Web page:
This so-called '90s nostalgia is probably no different from the '60s and '70s nostalgia that was a part of my childhood and early teens. The nostalgic generation is the generation that can afford to buy tickets to concerts. It is a simple case of supply and demand. Dan and I have been known to spend exorbitant amounts of money on VIP tickets so that we don't have to stand on the floor. Neither one of us would have been able to afford that in the '90s.
I wasn't super excited about the concert. I liked the Toadies. But I basically knew nothing about the other band, Helmet. And according to my husband's description, I was pretty sure Helmet was not my type of band.
However, I enjoyed the concert a lot more than I expected, especially the Toadies. (I was right about Helmet. I will not be popping in any of their CD's on my way to work. But, as a musician, I could appreciate the guitarist's virtuosity.) The members of both bands looked like graying and balding versions of the music major nerds with whom I spent all of my time in college.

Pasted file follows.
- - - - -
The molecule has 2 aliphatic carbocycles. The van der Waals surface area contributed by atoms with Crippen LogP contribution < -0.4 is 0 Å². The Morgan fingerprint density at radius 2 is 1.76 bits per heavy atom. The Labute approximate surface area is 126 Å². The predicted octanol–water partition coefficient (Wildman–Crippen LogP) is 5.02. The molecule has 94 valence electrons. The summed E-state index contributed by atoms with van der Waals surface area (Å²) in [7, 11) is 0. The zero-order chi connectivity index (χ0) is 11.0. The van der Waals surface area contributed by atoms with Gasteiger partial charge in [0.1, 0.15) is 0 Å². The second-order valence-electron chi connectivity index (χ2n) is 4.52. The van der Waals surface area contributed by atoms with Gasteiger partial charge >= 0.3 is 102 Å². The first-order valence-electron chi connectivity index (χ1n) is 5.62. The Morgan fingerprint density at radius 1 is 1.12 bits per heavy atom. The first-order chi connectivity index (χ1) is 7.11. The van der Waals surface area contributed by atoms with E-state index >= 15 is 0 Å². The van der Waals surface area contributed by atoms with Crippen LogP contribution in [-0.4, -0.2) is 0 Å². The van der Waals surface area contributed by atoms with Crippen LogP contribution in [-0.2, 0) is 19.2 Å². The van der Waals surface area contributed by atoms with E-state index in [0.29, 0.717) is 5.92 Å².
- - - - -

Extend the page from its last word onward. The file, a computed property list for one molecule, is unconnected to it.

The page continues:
After the Toadies finished their set and Helmet began playing, the hip thirty-something crowd that Dan and I most resembled, gradually cleared out. All of a sudden, we found ourselves alone in our VIP chairs, staring down at a group of large men with goatees and long, fuzzy hair slam dancing in front of the stage.
When the bouncers carted off a couple of wild men who looked a bit like Charles Manson, I got a little nervous about the post-concert parking lot. So I made Dan leave before Helmet came out for an encore, a fact that he brings up at least twice a day. (Dan loves to get to concerts an hour early and stay until the bitter end.)
Plus, I fell asleep during Helmet, the band that is known for making ears bleed. I found Helmet to be somewhat relaxing, like listening to a drone. Hey, it's not the '90s anymore. I can't stay up past eleven.
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